Some digital protocols make it impossible to identify pairs of interacting individuals, even in cases where one transmitted disease to the other—in this case, we refer to notification instead of tracing. We refer to proximity versus presence notification and tracing based on whether exposure is assessed on the basis of proximity to an individual versus presence at a shared-air venue. We reserve the term EN for the specific protocol implemented by Apple and Google; this protocol is a form of proximity notification. EN is one of several protocols used to assess proximity based on signals sent and received between pairs of devices using low-energy Bluetooth. Other protocols may use ultra wideband or ultrasound for proximity detection, or detect presence from other information such as QR code scan histories, GPS coordinates, or logs of Wi-Fi access points. These technologies can also be used to warn of future infection risk [1], a use case that is beyond the scope of this study.

To be effective in stemming a transmission, a notification must navigate six potential points of failure (Figure 1):

  1. The primary case must have the technology in place at the time of transmission.
  2. The secondary case must have the technology in place at the time of transmission.
  3. The exposure that resulted in transmission must be judged to be high risk.
  4. The primary case must obtain a positive diagnosis in a timely manner.
  5. Notifications stemming from the primary case must be rapidly triggered following a positive diagnosis.
  6. After receiving a notification, the secondary case must change their behavior in a manner that prevents onward transmission to tertiary cases.

If each of these steps were successful 80% of the time, and we approximate the 6 steps as independent events, then transmission (Rt) would be reduced by 0.86=26%. Although not transformational on its own, this would be a significant contribution to quashing an outbreak, and nonindependence will make this figure somewhat higher. However, if each step were successful a still-respectable 40% of the time, again assuming independent events, Rt is reduced by only 0.4%. Although this can make a valuable contribution to flattening a curve [2] or reducing the stringency of indiscriminate social distancing [3], it falls far short of containing a pandemic. Given this simple mathematical consideration, if the aim is containment such that life is relatively normal while waiting for a vaccine, then we clearly need to achieve low failure rates at all of the 6 failure points.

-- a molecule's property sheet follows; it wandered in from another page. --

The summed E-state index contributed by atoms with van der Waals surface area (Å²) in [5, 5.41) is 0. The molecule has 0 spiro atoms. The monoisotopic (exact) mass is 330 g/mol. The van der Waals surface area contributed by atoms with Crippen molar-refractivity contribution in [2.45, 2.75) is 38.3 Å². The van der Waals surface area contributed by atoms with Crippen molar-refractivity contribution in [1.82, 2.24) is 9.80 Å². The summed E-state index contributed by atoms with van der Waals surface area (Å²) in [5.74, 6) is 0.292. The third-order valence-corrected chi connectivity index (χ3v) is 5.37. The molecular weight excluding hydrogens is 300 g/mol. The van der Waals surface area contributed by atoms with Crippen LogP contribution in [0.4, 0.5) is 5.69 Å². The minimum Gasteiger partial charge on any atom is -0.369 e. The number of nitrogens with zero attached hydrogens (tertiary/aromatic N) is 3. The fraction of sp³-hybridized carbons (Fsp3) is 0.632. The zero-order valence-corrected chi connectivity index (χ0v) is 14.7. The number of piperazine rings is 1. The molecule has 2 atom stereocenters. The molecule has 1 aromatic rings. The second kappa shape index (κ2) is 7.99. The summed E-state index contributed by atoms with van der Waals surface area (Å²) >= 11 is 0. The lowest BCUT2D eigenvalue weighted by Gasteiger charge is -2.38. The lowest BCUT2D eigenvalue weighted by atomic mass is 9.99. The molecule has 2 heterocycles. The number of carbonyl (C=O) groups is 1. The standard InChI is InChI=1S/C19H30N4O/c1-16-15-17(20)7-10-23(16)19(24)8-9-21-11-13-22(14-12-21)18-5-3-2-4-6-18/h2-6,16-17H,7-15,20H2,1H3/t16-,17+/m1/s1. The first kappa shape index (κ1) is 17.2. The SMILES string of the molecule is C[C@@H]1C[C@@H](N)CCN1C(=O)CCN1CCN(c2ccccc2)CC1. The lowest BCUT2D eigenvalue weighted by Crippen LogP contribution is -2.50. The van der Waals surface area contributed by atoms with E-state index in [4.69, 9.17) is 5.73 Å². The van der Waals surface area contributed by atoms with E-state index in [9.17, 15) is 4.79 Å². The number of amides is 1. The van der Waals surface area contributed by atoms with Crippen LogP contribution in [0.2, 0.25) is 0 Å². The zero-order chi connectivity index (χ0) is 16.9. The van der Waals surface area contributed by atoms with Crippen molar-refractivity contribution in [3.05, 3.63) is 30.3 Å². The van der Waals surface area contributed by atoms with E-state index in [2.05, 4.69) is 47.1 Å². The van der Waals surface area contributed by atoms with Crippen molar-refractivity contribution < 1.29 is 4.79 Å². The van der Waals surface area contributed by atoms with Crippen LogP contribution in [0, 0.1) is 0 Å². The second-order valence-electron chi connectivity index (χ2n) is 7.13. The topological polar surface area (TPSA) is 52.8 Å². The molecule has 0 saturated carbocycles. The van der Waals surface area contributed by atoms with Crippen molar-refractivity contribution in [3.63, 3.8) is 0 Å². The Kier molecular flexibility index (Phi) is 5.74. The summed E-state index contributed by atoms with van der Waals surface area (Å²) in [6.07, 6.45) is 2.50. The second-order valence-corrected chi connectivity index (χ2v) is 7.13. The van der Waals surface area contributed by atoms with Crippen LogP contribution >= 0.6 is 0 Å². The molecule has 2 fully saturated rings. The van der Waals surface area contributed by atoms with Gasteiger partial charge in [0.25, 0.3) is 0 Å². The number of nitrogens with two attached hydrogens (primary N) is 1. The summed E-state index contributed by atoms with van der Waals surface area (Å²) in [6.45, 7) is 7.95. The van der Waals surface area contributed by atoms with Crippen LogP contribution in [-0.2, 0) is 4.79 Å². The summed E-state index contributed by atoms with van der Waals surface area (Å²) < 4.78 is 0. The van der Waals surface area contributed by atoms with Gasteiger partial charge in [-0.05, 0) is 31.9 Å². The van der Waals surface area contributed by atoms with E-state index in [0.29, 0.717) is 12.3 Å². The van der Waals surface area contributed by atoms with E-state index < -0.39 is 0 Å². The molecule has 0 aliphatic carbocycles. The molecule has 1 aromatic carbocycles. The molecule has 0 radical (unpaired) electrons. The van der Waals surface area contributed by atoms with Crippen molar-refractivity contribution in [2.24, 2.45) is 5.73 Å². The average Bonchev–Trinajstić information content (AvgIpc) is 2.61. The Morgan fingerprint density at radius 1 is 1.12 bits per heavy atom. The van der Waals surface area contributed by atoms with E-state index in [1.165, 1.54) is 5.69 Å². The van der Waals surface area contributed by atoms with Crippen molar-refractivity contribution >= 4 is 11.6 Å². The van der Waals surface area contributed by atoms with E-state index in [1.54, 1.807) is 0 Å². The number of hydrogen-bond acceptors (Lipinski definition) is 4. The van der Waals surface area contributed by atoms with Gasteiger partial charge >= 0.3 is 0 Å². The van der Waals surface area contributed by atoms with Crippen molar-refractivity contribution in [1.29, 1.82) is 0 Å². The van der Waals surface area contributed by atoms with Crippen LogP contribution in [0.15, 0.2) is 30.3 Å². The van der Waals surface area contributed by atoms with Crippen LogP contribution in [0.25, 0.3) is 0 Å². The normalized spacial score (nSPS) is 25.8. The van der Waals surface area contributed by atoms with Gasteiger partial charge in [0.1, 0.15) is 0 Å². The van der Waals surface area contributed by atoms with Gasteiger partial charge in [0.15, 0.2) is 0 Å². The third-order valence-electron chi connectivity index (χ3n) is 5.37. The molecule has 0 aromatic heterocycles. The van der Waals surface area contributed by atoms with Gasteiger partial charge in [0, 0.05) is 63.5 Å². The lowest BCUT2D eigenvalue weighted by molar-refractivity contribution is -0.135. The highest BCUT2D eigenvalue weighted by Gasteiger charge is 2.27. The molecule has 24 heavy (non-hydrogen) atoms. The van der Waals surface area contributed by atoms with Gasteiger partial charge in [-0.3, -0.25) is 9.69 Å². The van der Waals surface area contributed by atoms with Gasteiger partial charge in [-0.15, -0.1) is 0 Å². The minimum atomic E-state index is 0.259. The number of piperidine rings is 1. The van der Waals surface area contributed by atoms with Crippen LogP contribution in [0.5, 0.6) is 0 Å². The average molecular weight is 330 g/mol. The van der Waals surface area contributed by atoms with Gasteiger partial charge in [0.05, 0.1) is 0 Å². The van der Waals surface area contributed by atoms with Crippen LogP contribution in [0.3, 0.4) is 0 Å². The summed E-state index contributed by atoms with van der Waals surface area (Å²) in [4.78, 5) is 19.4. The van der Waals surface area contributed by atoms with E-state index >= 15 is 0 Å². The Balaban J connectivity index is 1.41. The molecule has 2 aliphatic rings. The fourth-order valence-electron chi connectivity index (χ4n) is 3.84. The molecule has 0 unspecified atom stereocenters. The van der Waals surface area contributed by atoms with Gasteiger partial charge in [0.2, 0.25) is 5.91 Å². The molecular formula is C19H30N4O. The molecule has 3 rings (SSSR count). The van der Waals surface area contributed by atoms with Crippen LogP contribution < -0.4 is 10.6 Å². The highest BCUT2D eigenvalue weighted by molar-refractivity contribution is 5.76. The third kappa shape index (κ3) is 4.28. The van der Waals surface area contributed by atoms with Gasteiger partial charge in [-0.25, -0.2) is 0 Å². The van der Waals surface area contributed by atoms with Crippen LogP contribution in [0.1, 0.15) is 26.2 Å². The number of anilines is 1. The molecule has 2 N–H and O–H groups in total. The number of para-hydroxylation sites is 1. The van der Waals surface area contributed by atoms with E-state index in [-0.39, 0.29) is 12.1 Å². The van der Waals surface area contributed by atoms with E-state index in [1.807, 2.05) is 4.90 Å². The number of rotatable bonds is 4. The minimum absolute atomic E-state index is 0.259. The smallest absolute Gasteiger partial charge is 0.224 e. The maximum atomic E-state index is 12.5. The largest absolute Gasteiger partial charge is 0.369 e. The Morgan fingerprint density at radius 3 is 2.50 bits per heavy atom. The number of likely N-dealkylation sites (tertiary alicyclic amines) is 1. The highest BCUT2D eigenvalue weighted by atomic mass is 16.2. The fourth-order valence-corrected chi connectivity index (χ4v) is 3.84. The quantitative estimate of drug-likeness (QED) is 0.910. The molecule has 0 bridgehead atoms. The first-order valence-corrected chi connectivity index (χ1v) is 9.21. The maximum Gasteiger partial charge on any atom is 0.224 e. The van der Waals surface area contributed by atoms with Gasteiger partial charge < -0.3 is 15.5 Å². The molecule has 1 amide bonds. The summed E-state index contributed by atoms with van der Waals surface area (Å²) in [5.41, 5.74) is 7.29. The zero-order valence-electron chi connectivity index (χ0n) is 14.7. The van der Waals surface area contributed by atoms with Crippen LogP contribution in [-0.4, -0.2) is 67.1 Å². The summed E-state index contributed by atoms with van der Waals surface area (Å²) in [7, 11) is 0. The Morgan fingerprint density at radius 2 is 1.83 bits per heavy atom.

Next, we discuss each of the failure points. We provide some history of how they were handled, together with speculation about how they might have been handled better.

Figure 1. Chain of viral transmission from primary to secondary to tertiary case. Digital contact tracing and notification must succeed at all 6 critical points to avert transmission to the tertiary case.

We jointly discuss the first 2 points of failure because they are similar; both involve technology adoption among the population destined to become infected. Following media coverage of the model by Ferretti et al [4], more attention was paid to app adoption than to other points of failure, with an odd obsession with 60% adoption in the general population as a magic number [5]. Note that the adoption rate that matters is not that of the general population but that of the population likely to become infected. For SARS-CoV-2, this meant that adoption among essential workers was what mattered during stay-at-home mandates; when staying at home was common but optional, young adults constituted a disproportionate share of cases. However, app adoption among the general population can serve as a rough approximation.